Guatemala Santa Isabel

13.2545.00

Notes: Raspberry, Orange zest, creamy milk chocolate.
Origin: Guatemala
Process: Washed
Location: Alta Verapaz, San Cristobal, Coban region
Variety: Caturra & Villa Sarchi
Altitude: 1400 - 1500m
Bag size: 250g & 1kg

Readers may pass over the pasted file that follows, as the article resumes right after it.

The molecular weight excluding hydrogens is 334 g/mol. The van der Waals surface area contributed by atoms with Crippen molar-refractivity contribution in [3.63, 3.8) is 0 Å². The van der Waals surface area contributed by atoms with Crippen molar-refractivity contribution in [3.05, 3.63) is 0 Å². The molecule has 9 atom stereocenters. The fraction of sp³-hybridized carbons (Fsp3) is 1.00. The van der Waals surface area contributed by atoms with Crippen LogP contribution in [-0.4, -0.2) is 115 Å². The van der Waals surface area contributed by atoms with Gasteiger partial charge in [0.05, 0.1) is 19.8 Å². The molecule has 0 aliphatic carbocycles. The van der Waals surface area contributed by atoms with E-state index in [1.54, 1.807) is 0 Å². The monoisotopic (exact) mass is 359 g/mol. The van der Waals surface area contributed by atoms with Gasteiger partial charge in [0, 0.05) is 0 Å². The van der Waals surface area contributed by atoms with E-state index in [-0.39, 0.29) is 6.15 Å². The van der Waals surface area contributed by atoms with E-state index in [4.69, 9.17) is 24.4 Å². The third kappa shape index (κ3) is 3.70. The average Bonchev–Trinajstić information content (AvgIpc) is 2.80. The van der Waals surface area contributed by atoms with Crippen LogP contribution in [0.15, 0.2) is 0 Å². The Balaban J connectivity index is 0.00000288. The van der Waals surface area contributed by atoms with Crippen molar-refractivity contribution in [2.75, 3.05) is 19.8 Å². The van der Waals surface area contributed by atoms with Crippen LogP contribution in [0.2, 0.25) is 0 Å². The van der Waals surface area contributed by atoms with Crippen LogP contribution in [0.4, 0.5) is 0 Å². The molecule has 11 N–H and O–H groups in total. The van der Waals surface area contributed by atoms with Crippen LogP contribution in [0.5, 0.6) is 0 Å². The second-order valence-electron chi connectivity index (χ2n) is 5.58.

Luis “Wicho” Valdés III is the third-generation producer of Finca Santa Isabel and Finca San Lorenzo. Located among the rolling hills of the San Cristobal town in the department of Alta Verapaz in the Cobán region of Guatemala, Wicho cultivates and processes one of Guatemala’s most sought-after coffees. Cobán is a coffee growing region characterized by its humid weather and constant rainfall all throughout the year, with an intense rainy season and a light ‘chipi chipi’ rainy season. In this cloud forested farm, located 1400-1500 meters above sea level, grows: Caturra, Catuaí, Bourbon, Sachimor, Obata, and Tupí among other experimental and imported varieties. Luis Valdés I, Wicho’s grandfather, purchased the plot of land now known as Santa Isabel in the 1960s. The initial 10.5 hectares that made-up Santa Isabel, now span over 70 hectares of coffee growing land. Wicho’s first memories in coffee consisted of visiting his grandfather at Santa Isabel when he was 10 years old, where he grew coffee and sugarcane. Luis Valdés II took over the farm in the 1980s. At that time he also purchased Finca San Lorenzo, shifting the focus of cultivation solely to coffee and the preservation of the natural forest. Wicho began making weekly visits to learn everything he could about producing coffee while studying agricultural engineering in university and graduating in 1999. For the past twenty years, Wicho has been producing quality specialty coffee on both of his farms, Santa Isabel and San Lorenzo. Wicho also processes the coffee at Santa Isabel’s mill, which has been in his family since 1985. He uses various methods of drying to adjust to the unpredictable rainy climate of Cobán. Around 600 locals are employed on Finca Santa Isabel and San Lorenzo. All of the employees are from the towns of San Cristobal, Cobán or the surrounding small communities. The managerial style and planning for each harvest along with the hard work of everyone on the farms, lends to a unique sustainable specialty coffee we can enjoy for years to come.

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